So mass protests in both Turkey and Brazil are a straightforward expression of discontent with elected governments that are deviating from what the fast-growing middle class wants to see. So why did they turn violent? The answer in both cases is the same as what drove the now-forgotten 1968 riots in Chicago, in the mature democracy of the United States: Police violence. When police respond to peaceful protest with unexpected force, protestors often feel they have to fight back, leading to escalation. When the populace feels the police are in the wrong, more people join the protests, leading to rapid expansion and often violence, as those of less-than-peaceful disposition take advantage of the disorder to wreak their own havoc.
Eventually the police will restore order (these are after all riot police facing peaceful protestors), but the popular mood will be one of rejecting authority, and reduced legitimacy of the political leadership. A few token concessions will not create peace and acceptance; rather this is the beginning of a major confrontation between governments that have been self-indulgent in pursuing goals they deemed important, without regard for popular needs and desires.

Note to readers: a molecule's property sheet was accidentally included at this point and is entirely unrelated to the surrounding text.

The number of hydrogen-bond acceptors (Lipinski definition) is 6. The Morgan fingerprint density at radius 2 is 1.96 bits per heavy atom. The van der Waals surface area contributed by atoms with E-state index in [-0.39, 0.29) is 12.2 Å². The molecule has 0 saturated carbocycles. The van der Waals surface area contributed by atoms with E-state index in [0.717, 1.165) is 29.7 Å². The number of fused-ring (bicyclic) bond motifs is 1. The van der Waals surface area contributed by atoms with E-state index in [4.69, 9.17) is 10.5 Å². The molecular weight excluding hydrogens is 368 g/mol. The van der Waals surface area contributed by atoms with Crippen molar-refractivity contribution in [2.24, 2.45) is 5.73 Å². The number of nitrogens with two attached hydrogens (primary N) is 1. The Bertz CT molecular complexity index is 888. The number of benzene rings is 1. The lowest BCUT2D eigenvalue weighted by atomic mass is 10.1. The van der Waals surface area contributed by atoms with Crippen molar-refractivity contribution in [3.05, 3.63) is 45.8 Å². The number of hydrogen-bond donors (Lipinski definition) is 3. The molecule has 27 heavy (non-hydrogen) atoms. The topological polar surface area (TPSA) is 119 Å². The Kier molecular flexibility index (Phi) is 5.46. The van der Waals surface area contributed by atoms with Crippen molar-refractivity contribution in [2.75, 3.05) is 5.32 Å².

In a mature democracy, protest fills a vital role in allowing the people to issue such chiding and mid-course corrections as needed to keep leaders from becoming over-bearing and governments from going off-course. These protests in Brazil and Turkey should not be seen with dismay, but as evidence that the middle classes are coming into their own and gaining the confidence to confront their governments.
The question now is whether the governments in these countries will recognize this and climb down, or dig in and resist. Erdogan in Turkey seems inclined to take the latter course, while Rousseff in Brazil seems inclined to try to find a solution that will respect the protestors’ demands. Sooner or later, however, the Turkish government will have to come to the same recognition.
So this would suggest that social movements validate the system extant, yes? Part of the “normal” political process…but couldn’t they also be read as a sign of failure of conventional politics and therefore people are forced to go at least somewhat outside the system? And once “outside” the system, is the system called in to question and all best off?